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Video from Arizona’s Historic Route 66 dedication May 29, 2011

Posted by Ron Warnick in Events, Highways, History.
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On a weekend when Angel Delgadillo’s story is being featured by the Associated Press comes this video from 1987 that was just posted on YouTube.

It’s a report by KTSP-TV in Phoenix on the official dedication of Historic Route 66 in Arizona from Seligman to Topock. You’ll see a glimpse of Angel’s now-deceased brother Juan, plus the beginnings of what became the Arizona Route 66 Fun Run.

Commenting on the festivities, the reporter said: “Old Route 66 in Seligman probably never saw this much traffic at any one time, and it might never quite seem like this again.”

He was wrong on both counts.

Report from the Frankoma Pottery auction May 29, 2011

Posted by Ron Warnick in Businesses.
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Antique Trader posted a report about the recent closeout auction of the Frankoma Pottery factory along old Route 66 near Sapulpa, Okla.

According to Colonel Robert Hawks, of Robert Hawks Auction Co., there were 382 registered bidders at the live onsite auction. A total of 472 lots were offered at the auction, including pottery, fixtures, and equipment.

“Most people in attendance wanted a piece of history to go home with them,” Hawks said. “The top two types of items that sold were sets of Texas pottery, which sold at $500 to $600 a set, and Route 66 pottery that sold for $400.”

There were many unglazed items that were sold in lots for people to finish themselves. The 1,800 original moulds and the Frankoma name were not included in the sale. They are available for private sale through the Robert Hawks Auction Co.

The rest of the story delves into Frankoma’s history, which dates to 1933. The report indicates that the company started to go downhill after it was impacted by a second fire in 1983, which eventually forced the sale of the business to a series of owners during the last two decades.

Associated Press features Angel Delgadillo May 28, 2011

Posted by Ron Warnick in People.
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The Associated Press is featuring 84-year-old Angel “Guardian Angel of Route 66″ Delgadillo of Seligman, Ariz., for a story that is slated to appear in newspapers on Sunday.

Check your daily newspaper tomorrow morning for the article. In the meantime, you can read the entire article here, along with several photos, in the Atlanta Journal-Constitution’s online edition.

(Disclosure: AP reporter Pauline Arrillaga interviewed me for the article, but it apparently wound up on the cutting-room floor. However, my spouse Emily Priddy, aka Redforkhippie, was quoted.)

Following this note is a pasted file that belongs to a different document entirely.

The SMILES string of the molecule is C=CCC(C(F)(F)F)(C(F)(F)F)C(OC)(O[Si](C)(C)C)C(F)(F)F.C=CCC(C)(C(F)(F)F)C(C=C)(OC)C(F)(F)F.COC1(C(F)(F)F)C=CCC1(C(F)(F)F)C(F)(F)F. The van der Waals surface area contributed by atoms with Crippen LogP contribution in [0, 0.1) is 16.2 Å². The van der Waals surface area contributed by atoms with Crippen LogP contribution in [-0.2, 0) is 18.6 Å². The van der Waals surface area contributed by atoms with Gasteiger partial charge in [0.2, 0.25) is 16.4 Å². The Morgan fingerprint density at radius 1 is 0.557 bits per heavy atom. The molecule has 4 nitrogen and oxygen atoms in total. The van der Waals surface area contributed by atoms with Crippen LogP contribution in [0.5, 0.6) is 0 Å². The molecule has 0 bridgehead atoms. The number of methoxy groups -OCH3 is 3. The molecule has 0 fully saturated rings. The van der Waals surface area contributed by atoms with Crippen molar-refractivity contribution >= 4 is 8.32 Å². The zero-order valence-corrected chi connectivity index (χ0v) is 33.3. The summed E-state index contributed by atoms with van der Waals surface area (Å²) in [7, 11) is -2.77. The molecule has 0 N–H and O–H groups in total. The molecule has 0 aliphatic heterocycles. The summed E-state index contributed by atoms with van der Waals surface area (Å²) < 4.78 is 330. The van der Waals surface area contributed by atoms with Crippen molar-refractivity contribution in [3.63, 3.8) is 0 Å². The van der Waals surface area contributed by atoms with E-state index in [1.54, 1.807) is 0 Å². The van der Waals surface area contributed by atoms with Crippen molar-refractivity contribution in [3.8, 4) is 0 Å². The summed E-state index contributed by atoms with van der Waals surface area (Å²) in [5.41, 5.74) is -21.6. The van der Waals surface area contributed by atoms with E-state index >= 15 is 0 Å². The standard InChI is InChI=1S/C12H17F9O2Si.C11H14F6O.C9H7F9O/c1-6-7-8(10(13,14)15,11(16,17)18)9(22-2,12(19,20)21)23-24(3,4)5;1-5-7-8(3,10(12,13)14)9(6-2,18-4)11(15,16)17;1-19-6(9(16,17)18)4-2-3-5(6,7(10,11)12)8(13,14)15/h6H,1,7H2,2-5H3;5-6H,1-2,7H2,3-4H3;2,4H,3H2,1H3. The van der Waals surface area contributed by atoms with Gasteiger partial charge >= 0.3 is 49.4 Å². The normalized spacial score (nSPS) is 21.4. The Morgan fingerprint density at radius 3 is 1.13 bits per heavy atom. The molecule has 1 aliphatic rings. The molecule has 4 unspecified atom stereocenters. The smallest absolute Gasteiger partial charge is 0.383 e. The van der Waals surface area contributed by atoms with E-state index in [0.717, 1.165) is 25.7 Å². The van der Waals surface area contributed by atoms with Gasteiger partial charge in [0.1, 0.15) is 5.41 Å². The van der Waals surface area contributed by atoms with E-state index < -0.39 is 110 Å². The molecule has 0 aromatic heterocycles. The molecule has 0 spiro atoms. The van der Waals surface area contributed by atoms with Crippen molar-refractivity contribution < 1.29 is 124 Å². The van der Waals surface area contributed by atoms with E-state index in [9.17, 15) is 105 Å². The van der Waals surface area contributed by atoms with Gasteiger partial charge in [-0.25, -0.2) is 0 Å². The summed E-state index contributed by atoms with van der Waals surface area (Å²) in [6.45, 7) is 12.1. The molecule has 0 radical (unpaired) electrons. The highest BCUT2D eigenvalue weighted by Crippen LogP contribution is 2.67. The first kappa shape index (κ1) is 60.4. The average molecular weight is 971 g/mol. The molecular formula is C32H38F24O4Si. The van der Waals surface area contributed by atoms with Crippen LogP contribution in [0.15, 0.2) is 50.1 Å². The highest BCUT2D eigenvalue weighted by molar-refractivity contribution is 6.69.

Here’s an excerpt:

Telling this tale has become his life’s work, and he does it without prompting. How he was born right on Route 66 back when Seligman was a railroad town ferrying explorers West. How he followed in his father’s footsteps and became a barber, opening his own shop and pool hall along Route 66. How he was a witness to history: the Dust Bowl migration, the transport of equipment during World War II.

And how he saw it all change on Sept. 22, 1978 — the day Interstate 40 replaced Route 66 as the main thoroughfare through northern Arizona.

“Can you imagine how it was?” says Delgadillo, whose eyes widen as if recounting this for the very first time. “Golly Moses. At first it was so sad, and then I got so angry. Everybody just forgot about us.”

Anyway, I commend it to your attention. Delgadillo’s passion and hospitality have inspired a great many people, and he deserves this attention.

The AP also is supposed to post a video that goes with the story. I’ll post it here as soon as I get it.

Manhattan Transfer’s original version of “Route 66″ May 28, 2011

Posted by Ron Warnick in Music, Road trips.
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Here is the Manhattan Transfer‘s original 1981 studio recording of Bobby Troup’s “Route 66.”

The maker of the video superimposed footage of the group performing the song, along with vintage film of Route 66 scenes.

The video is nicely done. The cars going into a ditch, however, may be more kicks than a Route 66 traveler had in mind. And the brief scene from San Francisco’s Golden Gate Bridge is about 450 miles too far north.

Joplin tornado, continued May 28, 2011

Posted by Ron Warnick in Weather.
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The death toll from Sunday’s tornado in Joplin, Mo., has risen to 139 as of Saturday morning, according to the Joplin Globe.

(Incidentally, the Globe’s coverage of the disaster has been stellar, even though a substantial number of staffers have been directly affected, including a copy editor who was killed in the storm.)

A memorial service on Sunday in Joplin will feature Gov. Jay Nixon and President Obama. The event is scheduled for 2 p.m. at the Taylor Performing Arts Center at Missouri Southern State University, and the public is invited. Two pastors who will lead the event saw their churches destroyed by the storm.